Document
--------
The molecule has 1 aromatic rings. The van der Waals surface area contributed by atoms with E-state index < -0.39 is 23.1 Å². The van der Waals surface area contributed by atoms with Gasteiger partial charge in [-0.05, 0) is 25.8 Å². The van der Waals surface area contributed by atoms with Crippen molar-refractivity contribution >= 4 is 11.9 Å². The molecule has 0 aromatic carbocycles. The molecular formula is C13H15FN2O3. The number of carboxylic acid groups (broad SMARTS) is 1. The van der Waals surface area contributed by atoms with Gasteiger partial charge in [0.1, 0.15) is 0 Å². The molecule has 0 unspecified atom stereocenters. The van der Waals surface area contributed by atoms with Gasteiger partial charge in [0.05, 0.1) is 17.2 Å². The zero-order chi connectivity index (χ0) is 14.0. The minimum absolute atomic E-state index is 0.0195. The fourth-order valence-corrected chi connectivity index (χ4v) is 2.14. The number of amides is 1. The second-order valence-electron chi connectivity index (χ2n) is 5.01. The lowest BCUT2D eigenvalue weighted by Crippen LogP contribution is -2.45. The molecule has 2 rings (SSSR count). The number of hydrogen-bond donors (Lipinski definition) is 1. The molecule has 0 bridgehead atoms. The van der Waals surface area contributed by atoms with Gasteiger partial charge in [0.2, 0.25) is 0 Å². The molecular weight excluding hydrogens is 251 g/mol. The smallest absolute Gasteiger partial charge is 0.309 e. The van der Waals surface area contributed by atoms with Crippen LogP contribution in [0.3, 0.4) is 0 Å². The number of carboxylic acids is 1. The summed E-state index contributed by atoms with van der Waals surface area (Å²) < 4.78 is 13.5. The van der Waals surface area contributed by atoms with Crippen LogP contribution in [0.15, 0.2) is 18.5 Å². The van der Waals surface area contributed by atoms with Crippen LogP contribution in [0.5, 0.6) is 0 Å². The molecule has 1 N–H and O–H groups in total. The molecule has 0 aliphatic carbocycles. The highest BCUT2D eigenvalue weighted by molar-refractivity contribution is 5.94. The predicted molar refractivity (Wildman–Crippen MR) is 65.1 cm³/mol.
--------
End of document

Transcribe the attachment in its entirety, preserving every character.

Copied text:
The molecule has 1 aromatic rings. The van der Waals surface area contributed by atoms with E-state index < -0.39 is 23.1 Å². The van der Waals surface area contributed by atoms with Gasteiger partial charge in [-0.05, 0) is 25.8 Å². The van der Waals surface area contributed by atoms with Crippen molar-refractivity contribution >= 4 is 11.9 Å². The molecule has 0 aromatic carbocycles. The molecular formula is C13H15FN2O3. The number of carboxylic acid groups (broad SMARTS) is 1. The van der Waals surface area contributed by atoms with Gasteiger partial charge in [0.1, 0.15) is 0 Å². The molecule has 0 unspecified atom stereocenters. The van der Waals surface area contributed by atoms with Gasteiger partial charge in [0.05, 0.1) is 17.2 Å². The zero-order chi connectivity index (χ0) is 14.0. The minimum absolute atomic E-state index is 0.0195. The fourth-order valence-corrected chi connectivity index (χ4v) is 2.14. The number of amides is 1. The second-order valence-electron chi connectivity index (χ2n) is 5.01. The lowest BCUT2D eigenvalue weighted by Crippen LogP contribution is -2.45. The molecule has 2 rings (SSSR count). The number of hydrogen-bond donors (Lipinski definition) is 1. The molecule has 0 bridgehead atoms. The van der Waals surface area contributed by atoms with Gasteiger partial charge in [0.2, 0.25) is 0 Å². The molecular weight excluding hydrogens is 251 g/mol. The smallest absolute Gasteiger partial charge is 0.309 e. The van der Waals surface area contributed by atoms with Crippen LogP contribution in [0.3, 0.4) is 0 Å². The number of carboxylic acids is 1. The summed E-state index contributed by atoms with van der Waals surface area (Å²) < 4.78 is 13.5. The van der Waals surface area contributed by atoms with Crippen LogP contribution in [0.15, 0.2) is 18.5 Å². The van der Waals surface area contributed by atoms with Crippen LogP contribution in [0.5, 0.6) is 0 Å². The molecule has 1 N–H and O–H groups in total. The molecule has 0 aliphatic carbocycles. The highest BCUT2D eigenvalue weighted by molar-refractivity contribution is 5.94. The predicted molar refractivity (Wildman–Crippen MR) is 65.1 cm³/mol.